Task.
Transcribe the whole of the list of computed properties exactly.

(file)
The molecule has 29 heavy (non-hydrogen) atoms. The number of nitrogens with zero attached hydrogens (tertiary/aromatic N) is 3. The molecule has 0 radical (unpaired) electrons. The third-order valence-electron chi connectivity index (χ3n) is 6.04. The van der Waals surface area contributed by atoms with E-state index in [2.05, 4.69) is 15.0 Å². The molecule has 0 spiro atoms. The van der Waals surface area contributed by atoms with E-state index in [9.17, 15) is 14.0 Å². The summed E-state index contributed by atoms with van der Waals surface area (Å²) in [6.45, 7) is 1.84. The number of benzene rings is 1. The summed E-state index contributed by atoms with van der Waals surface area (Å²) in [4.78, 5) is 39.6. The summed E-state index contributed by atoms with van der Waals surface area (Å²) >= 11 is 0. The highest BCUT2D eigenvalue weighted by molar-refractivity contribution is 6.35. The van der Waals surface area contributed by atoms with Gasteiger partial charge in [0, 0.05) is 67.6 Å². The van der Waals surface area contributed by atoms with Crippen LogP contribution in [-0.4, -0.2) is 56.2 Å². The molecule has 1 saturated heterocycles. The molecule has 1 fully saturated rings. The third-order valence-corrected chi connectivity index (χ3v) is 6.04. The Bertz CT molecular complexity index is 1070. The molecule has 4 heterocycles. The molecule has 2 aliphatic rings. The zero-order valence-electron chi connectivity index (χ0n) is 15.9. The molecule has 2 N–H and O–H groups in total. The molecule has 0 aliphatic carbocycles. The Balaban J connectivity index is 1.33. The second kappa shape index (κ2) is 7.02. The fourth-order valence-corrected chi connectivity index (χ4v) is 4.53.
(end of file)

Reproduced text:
The molecule has 29 heavy (non-hydrogen) atoms. The number of nitrogens with zero attached hydrogens (tertiary/aromatic N) is 3. The molecule has 0 radical (unpaired) electrons. The third-order valence-electron chi connectivity index (χ3n) is 6.04. The van der Waals surface area contributed by atoms with E-state index in [2.05, 4.69) is 15.0 Å². The molecule has 0 spiro atoms. The van der Waals surface area contributed by atoms with E-state index in [9.17, 15) is 14.0 Å². The summed E-state index contributed by atoms with van der Waals surface area (Å²) in [6.45, 7) is 1.84. The number of benzene rings is 1. The summed E-state index contributed by atoms with van der Waals surface area (Å²) in [4.78, 5) is 39.6. The summed E-state index contributed by atoms with van der Waals surface area (Å²) >= 11 is 0. The highest BCUT2D eigenvalue weighted by molar-refractivity contribution is 6.35. The van der Waals surface area contributed by atoms with Gasteiger partial charge in [0, 0.05) is 67.6 Å². The van der Waals surface area contributed by atoms with Crippen LogP contribution in [-0.4, -0.2) is 56.2 Å². The molecule has 1 saturated heterocycles. The molecule has 1 fully saturated rings. The third-order valence-corrected chi connectivity index (χ3v) is 6.04. The Bertz CT molecular complexity index is 1070. The molecule has 4 heterocycles. The molecule has 2 aliphatic rings. The zero-order valence-electron chi connectivity index (χ0n) is 15.9. The molecule has 2 N–H and O–H groups in total. The molecule has 0 aliphatic carbocycles. The Balaban J connectivity index is 1.33. The second kappa shape index (κ2) is 7.02. The fourth-order valence-corrected chi connectivity index (χ4v) is 4.53.